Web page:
Oh, how we want to be careless in our summer clothes, like the song says, but we are still knee-deep in the rain and the mud. What a pain. While the pears unfurl their first leaves in the upper field, we realized the lower field was severely flooded. Stagnant pools of rainwater sat right where we wanted to plant the hops. Constantly driving the tractor over the mud during clearing was causing deep ruts in the topsoil that would inhibit growth later on. The pressure was on to get the hops in the ground. With warmer temps, the rhizomes would not last much longer in plastic bags. So, we put on our galoshes and our thinking caps to improvise a solution to drain the hops field.
We knew an old drainage tunnel ran through in the woodlot next to the hops field. The tunnel eventually led to the ice pond about an acre south. We decided to dig a trench from the hops field to the drainage tunnel area to release the pooled water and give it somewhere to flow. In the midst of a not-warm spring rain, I dug a 50-foot with the Kubota tractor. Rich shoveled out areas that were too muddy for the tractor to cross. It took over five hours. At the end of the day, as the rain fell harder, we watched thousands of gallons of pooled rainwater gush down the trench and spread into the woodlot. It drained so quickly that ripples formed on the water surface. Even cold and exhausting, it was one of the most satisfying things I’ve done here.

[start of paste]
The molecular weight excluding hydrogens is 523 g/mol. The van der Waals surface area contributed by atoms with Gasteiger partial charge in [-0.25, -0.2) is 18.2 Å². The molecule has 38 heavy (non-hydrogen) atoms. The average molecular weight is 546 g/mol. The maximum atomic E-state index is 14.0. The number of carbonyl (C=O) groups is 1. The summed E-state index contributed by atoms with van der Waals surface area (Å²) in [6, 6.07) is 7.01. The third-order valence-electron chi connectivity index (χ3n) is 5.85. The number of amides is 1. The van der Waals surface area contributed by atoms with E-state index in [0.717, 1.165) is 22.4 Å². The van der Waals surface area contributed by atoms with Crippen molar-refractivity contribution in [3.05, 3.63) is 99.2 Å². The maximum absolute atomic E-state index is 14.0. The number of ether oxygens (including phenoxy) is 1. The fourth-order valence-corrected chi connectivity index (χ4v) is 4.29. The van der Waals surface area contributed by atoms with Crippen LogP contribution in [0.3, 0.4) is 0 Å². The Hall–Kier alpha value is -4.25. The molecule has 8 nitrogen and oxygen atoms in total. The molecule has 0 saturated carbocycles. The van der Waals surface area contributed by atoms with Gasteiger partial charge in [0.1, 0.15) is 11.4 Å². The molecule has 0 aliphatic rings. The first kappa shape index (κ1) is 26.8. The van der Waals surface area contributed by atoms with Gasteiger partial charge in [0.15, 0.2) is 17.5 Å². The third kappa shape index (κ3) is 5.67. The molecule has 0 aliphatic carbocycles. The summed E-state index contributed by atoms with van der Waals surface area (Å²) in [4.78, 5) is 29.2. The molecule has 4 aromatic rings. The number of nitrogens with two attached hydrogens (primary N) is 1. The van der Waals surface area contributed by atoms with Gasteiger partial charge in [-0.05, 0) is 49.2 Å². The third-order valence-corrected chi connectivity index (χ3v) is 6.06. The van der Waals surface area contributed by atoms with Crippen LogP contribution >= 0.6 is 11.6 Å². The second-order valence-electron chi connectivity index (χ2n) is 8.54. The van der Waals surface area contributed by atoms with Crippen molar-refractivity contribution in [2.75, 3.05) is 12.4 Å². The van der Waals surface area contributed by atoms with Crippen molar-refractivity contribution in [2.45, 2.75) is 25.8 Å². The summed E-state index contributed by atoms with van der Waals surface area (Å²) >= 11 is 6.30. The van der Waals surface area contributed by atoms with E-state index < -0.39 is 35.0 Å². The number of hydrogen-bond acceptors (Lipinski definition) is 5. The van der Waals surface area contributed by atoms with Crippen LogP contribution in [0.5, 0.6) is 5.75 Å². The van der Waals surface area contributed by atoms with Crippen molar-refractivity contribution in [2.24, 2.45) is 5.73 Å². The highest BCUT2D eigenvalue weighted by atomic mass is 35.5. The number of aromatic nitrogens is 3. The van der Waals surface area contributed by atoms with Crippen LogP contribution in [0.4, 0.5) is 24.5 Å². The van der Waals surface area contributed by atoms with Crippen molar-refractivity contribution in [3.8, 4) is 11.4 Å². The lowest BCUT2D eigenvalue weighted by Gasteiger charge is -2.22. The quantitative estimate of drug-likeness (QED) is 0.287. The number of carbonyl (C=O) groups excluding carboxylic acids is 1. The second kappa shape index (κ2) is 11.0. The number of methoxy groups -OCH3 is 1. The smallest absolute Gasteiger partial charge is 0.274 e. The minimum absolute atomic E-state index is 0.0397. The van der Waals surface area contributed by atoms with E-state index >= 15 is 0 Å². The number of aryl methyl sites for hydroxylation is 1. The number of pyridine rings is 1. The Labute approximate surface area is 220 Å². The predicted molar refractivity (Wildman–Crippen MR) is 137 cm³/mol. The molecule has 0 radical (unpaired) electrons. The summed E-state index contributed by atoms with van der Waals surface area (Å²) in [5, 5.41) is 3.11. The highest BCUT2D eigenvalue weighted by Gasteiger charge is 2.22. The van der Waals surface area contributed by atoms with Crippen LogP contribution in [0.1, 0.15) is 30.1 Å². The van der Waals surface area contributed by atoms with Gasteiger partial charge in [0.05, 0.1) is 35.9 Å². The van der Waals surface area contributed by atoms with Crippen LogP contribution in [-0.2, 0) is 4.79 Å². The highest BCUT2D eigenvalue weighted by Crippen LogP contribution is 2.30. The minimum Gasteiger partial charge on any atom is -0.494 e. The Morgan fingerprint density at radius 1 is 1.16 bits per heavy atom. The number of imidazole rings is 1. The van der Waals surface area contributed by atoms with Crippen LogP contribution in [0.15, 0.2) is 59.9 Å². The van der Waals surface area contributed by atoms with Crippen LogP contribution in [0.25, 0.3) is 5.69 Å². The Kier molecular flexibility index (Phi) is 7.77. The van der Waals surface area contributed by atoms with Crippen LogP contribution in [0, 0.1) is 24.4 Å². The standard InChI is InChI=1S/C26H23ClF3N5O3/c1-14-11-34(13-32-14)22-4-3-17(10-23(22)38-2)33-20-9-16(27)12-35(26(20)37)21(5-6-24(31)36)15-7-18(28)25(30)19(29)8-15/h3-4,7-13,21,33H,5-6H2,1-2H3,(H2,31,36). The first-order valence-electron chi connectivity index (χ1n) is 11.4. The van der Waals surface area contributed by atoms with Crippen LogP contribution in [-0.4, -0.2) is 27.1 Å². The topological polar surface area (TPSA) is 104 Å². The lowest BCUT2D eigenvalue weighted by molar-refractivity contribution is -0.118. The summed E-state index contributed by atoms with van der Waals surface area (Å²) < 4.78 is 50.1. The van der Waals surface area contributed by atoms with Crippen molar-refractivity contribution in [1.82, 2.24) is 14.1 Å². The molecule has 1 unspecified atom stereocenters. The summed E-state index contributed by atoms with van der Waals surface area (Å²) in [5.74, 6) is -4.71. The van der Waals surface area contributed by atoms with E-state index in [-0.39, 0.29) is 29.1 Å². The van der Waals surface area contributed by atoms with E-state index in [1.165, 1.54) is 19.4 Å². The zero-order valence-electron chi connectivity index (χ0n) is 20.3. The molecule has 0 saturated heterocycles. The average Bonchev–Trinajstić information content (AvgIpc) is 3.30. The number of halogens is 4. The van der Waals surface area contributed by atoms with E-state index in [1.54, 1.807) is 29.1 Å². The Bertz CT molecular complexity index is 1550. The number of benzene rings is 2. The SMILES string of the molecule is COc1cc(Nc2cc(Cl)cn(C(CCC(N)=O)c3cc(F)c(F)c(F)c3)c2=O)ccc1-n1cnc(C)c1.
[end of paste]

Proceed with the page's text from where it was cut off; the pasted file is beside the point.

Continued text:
Draining the field smoothed the way for the next steps. Rich, his cousin and a friend worked through the weekend to clear the rest of the field. Our friend, who happened to go to forestry school, brought over his chainsaw and felled the 21-foot pole-trees for the hops trellis system. Rich’s cousin pulled out the remaining tree stumps and pushed cleared trees to the fence line. Without their help, the field wouldn’t have been ready in time. Now the field is cleared and ready for planting and the trellis system.
Spring 2011 weather has been hard on many farmers and people across the South and Midwest. Our hearts go out to the thousands affected by the tornadoes in Alabama and the farmers in Missouri who lost 133,000 acres farmland due to the levee blasts this week. In just seven weeks at McCollum Orchards, we realized first-hand that growers are as guided by the weather as they are by the land. (Lockport is still cleaning up from the windstorm last week.) I wonder at how the generations before us weathered these storms without the help of modern tractors and chainsaws and weather apps on Smartphones. It must have taken a lot of friends. So, here’s to friends, family and sunny days!